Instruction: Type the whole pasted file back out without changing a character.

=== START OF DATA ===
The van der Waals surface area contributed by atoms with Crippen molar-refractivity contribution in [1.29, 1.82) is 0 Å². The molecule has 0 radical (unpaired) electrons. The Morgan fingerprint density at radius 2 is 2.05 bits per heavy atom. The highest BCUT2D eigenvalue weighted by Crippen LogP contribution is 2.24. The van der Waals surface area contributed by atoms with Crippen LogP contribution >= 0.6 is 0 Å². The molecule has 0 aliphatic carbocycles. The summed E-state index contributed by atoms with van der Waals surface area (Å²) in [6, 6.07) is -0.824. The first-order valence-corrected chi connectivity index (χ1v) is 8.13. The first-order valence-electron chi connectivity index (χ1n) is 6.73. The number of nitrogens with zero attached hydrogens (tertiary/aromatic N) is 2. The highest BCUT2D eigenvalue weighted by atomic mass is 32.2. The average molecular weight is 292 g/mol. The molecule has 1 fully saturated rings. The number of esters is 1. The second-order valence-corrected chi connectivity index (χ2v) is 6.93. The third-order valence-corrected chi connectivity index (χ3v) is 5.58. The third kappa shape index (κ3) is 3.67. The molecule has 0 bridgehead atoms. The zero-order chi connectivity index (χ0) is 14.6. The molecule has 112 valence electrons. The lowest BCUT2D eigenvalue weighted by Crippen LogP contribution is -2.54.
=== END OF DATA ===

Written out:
The van der Waals surface area contributed by atoms with Crippen molar-refractivity contribution in [1.29, 1.82) is 0 Å². The molecule has 0 radical (unpaired) electrons. The Morgan fingerprint density at radius 2 is 2.05 bits per heavy atom. The highest BCUT2D eigenvalue weighted by Crippen LogP contribution is 2.24. The van der Waals surface area contributed by atoms with Crippen LogP contribution >= 0.6 is 0 Å². The molecule has 0 aliphatic carbocycles. The summed E-state index contributed by atoms with van der Waals surface area (Å²) in [6, 6.07) is -0.824. The first-order valence-corrected chi connectivity index (χ1v) is 8.13. The first-order valence-electron chi connectivity index (χ1n) is 6.73. The number of nitrogens with zero attached hydrogens (tertiary/aromatic N) is 2. The highest BCUT2D eigenvalue weighted by atomic mass is 32.2. The average molecular weight is 292 g/mol. The molecule has 1 fully saturated rings. The number of esters is 1. The second-order valence-corrected chi connectivity index (χ2v) is 6.93. The third-order valence-corrected chi connectivity index (χ3v) is 5.58. The third kappa shape index (κ3) is 3.67. The molecule has 0 bridgehead atoms. The zero-order chi connectivity index (χ0) is 14.6. The molecule has 112 valence electrons. The lowest BCUT2D eigenvalue weighted by Crippen LogP contribution is -2.54.